Sara, a team leader, is coaching her team member Sharon, for the new project. Sara tries to make each session engaging and practical, but Sharon seems distracted and fidgety. When asked, Sharon admits that she is unable to concentrate as her thoughts drift to her father who is unwell. Since then, Sara has let Sharon use the first 10 minutes of each session to share what she feels, particularly about her father and his treatment. The approach has worked – Sharon is now more focused and attentive during the coaching sessions.

Sharon demonstrates what research has confirmed: that emotions and cognition are deeply linked. In fact, ‘emotions and cognition are supported by interdependent neural processes’. The human brain processes information and builds memory through the activities of its hippocampus. Next to the hippocampus is the amygdala, the region responsible for regulating emotion. The neural networks of these two regions are closely connected, which explains why emotions affect the way we learn and retain information.

Proof of these neuroscience lessons are found in the classroom. In a study exploring the interplay of happiness, motivation, and success, researchers found that happiness supports learning and is positively correlated with motivation and academic achievement. Researchers also suggest that by nurturing positive relationships between teachers and students, which improves students’ sense of happiness, schools can help students perform better.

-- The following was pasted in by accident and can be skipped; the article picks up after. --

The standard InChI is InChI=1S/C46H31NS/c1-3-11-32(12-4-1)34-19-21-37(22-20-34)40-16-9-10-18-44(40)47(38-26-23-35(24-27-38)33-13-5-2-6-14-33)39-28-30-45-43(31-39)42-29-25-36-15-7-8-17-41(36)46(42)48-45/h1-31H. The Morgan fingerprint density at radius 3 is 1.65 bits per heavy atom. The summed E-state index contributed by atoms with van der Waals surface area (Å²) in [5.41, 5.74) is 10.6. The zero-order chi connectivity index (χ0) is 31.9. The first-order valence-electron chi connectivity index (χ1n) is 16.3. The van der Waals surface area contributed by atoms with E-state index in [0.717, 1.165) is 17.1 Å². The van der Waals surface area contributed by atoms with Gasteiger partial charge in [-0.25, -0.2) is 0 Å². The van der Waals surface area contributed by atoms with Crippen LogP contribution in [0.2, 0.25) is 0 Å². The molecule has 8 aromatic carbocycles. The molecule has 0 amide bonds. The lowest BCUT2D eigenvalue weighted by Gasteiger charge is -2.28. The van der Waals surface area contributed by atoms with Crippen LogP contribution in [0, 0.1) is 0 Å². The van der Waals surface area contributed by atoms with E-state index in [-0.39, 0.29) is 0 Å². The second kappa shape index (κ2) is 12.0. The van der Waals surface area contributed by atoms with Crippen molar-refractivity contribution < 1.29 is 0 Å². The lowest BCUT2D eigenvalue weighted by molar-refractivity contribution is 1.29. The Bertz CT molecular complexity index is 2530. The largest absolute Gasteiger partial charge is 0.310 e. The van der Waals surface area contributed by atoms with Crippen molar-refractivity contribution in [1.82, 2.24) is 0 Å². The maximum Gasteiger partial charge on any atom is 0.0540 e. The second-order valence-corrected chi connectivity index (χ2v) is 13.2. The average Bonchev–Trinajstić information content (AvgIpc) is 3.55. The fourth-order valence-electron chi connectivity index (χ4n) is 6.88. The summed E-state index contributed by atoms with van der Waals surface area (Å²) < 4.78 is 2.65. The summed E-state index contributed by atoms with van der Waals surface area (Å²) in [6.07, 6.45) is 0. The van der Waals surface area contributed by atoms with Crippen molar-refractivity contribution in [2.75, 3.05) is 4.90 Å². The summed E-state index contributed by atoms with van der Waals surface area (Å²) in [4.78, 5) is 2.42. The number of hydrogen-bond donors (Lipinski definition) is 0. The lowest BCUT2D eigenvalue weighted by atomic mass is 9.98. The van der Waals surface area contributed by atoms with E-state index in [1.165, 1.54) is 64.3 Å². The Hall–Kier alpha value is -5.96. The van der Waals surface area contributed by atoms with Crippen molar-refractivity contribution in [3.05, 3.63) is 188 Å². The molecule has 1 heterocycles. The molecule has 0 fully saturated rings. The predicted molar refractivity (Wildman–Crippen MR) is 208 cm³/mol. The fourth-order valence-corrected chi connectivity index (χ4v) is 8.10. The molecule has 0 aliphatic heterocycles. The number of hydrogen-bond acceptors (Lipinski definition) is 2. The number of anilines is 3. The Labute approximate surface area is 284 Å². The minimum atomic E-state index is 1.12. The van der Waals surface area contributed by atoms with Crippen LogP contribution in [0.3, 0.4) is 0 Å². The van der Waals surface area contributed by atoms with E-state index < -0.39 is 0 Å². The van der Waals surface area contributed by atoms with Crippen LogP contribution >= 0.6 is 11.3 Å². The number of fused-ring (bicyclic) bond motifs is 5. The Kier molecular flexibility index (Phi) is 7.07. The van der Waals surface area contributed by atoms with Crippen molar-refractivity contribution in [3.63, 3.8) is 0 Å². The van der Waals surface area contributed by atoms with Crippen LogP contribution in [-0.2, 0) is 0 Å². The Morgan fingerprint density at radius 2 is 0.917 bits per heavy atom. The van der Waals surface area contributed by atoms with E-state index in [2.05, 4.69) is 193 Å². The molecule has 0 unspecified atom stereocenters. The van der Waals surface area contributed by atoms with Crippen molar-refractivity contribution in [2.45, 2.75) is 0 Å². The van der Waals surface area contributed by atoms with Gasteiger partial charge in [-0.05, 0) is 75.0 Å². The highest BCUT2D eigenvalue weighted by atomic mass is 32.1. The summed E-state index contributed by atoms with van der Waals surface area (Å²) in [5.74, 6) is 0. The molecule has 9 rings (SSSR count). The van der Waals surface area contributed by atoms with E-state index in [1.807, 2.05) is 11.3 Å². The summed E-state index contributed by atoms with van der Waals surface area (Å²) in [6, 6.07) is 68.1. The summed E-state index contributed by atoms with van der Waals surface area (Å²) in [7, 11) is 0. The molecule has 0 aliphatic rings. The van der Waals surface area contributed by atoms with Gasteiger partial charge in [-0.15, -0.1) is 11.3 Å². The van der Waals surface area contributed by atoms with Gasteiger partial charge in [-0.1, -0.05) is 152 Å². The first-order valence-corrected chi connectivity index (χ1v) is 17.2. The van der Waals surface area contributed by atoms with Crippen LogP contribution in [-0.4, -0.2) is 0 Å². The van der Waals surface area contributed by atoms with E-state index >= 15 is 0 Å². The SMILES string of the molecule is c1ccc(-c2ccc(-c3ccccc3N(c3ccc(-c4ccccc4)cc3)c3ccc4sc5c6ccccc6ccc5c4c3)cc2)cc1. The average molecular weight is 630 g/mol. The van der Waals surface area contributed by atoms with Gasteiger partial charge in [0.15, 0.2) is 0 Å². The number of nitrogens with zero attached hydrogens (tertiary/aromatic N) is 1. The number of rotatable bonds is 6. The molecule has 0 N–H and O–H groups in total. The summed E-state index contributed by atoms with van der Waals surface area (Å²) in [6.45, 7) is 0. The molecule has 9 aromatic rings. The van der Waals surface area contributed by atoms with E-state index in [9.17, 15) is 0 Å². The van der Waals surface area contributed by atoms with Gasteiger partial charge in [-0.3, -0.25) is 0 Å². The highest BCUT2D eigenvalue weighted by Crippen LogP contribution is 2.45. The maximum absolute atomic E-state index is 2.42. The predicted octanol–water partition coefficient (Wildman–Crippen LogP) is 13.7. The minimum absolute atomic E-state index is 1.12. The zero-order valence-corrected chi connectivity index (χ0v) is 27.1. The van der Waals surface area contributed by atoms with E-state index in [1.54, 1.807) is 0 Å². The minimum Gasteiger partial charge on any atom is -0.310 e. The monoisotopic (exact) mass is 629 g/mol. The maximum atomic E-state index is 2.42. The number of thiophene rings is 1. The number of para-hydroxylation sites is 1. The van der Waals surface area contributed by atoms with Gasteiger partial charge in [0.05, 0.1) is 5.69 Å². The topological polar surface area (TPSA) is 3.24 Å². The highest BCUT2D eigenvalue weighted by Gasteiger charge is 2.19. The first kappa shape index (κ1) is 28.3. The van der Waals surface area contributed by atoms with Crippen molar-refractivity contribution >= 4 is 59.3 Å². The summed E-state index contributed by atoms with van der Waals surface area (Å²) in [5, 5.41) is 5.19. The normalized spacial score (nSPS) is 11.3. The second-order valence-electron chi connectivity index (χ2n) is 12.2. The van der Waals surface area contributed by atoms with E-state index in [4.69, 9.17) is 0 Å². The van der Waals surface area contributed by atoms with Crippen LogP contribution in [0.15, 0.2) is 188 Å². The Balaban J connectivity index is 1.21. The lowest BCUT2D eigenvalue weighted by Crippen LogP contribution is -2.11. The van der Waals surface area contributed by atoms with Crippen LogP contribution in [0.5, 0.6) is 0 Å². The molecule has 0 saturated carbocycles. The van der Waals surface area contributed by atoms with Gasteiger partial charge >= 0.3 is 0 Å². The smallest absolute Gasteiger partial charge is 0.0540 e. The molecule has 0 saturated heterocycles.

How can we apply these findings to improve learning at the workplace? Here are some ways to integrate emotion with cognition:

  • Acknowledge how people feel. If happiness supports learning, then anxiety makes it harder for us to learn. When teaching, instructing or conducting a knowledge-sharing session, ask people to share how they are feeling. In case someone shows anxiety, stress, or worry, ask what makes them experience the negative emotion. When people can identify and express their emotions, it helps them calm down, improving their chances of learning.
  • Take an empathy-based approach. Education consultant Ernest Mendes observes that when teachers have an empathic mindset, students respond more positively, teacher-student relationships improve, and disciplinary issues reduce. By observing, listening, and responding to learners with empathy you acknowledge what they feel and build a positive relationship with them. This improves their sense of well-being – an enabler of learning.
  • Use positive emotions to nurture skills. In the book Emotions, Learning, and the Brain, author Mary Helen Immordino-Yang suggests that emotions become a dimension of a cognitive skill. If a positive emotion is associated with a skill, then the skill gets enhanced, while a negative emotion associated with a skill hampers its development. When the learning experience sparks off positive emotions such as curiosity, confidence, and excitement, the content or skill is learnt better.

Learning programs are often designed as a cognitive exercise – they focus on the subject or content to be taught. By acknowledging that emotions play a critical role in this process and making the learning experience emotionally relevant, organizations can build more learner-friendly programs, and improve their training and development outcomes.

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